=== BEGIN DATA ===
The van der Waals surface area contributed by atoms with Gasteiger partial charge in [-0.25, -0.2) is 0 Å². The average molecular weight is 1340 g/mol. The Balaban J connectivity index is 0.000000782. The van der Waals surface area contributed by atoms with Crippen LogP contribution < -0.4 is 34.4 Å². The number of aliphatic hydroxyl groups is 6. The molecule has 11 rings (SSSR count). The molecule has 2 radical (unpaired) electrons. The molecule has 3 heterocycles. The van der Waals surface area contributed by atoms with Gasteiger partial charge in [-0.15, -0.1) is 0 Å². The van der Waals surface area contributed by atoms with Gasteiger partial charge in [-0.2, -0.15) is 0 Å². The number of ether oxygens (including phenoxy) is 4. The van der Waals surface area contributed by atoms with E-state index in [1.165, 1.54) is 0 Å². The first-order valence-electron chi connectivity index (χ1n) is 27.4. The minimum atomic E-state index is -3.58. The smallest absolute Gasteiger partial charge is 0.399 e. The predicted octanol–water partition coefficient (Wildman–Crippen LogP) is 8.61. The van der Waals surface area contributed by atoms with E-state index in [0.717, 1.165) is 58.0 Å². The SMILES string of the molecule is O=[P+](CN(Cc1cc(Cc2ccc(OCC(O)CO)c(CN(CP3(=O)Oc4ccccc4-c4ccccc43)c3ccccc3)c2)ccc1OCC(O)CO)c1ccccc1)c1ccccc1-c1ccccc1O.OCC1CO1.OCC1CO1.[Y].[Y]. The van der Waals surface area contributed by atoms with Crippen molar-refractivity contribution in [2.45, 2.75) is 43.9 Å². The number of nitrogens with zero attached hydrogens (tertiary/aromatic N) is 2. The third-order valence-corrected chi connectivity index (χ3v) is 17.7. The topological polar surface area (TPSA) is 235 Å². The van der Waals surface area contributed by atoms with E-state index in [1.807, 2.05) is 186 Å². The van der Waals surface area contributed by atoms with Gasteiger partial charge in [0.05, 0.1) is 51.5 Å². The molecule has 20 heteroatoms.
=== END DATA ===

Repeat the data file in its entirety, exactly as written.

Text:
The van der Waals surface area contributed by atoms with Gasteiger partial charge in [-0.25, -0.2) is 0 Å². The average molecular weight is 1340 g/mol. The Balaban J connectivity index is 0.000000782. The van der Waals surface area contributed by atoms with Crippen LogP contribution < -0.4 is 34.4 Å². The number of aliphatic hydroxyl groups is 6. The molecule has 11 rings (SSSR count). The molecule has 2 radical (unpaired) electrons. The molecule has 3 heterocycles. The van der Waals surface area contributed by atoms with Gasteiger partial charge in [-0.15, -0.1) is 0 Å². The van der Waals surface area contributed by atoms with Gasteiger partial charge in [-0.2, -0.15) is 0 Å². The number of ether oxygens (including phenoxy) is 4. The van der Waals surface area contributed by atoms with E-state index in [1.165, 1.54) is 0 Å². The first-order valence-electron chi connectivity index (χ1n) is 27.4. The minimum atomic E-state index is -3.58. The smallest absolute Gasteiger partial charge is 0.399 e. The predicted octanol–water partition coefficient (Wildman–Crippen LogP) is 8.61. The van der Waals surface area contributed by atoms with E-state index in [0.717, 1.165) is 58.0 Å². The SMILES string of the molecule is O=[P+](CN(Cc1cc(Cc2ccc(OCC(O)CO)c(CN(CP3(=O)Oc4ccccc4-c4ccccc43)c3ccccc3)c2)ccc1OCC(O)CO)c1ccccc1)c1ccccc1-c1ccccc1O.OCC1CO1.OCC1CO1.[Y].[Y]. The van der Waals surface area contributed by atoms with Crippen molar-refractivity contribution in [2.45, 2.75) is 43.9 Å². The number of nitrogens with zero attached hydrogens (tertiary/aromatic N) is 2. The third-order valence-corrected chi connectivity index (χ3v) is 17.7. The topological polar surface area (TPSA) is 235 Å². The van der Waals surface area contributed by atoms with E-state index in [1.807, 2.05) is 186 Å². The van der Waals surface area contributed by atoms with Gasteiger partial charge in [0.05, 0.1) is 51.5 Å². The molecule has 20 heteroatoms.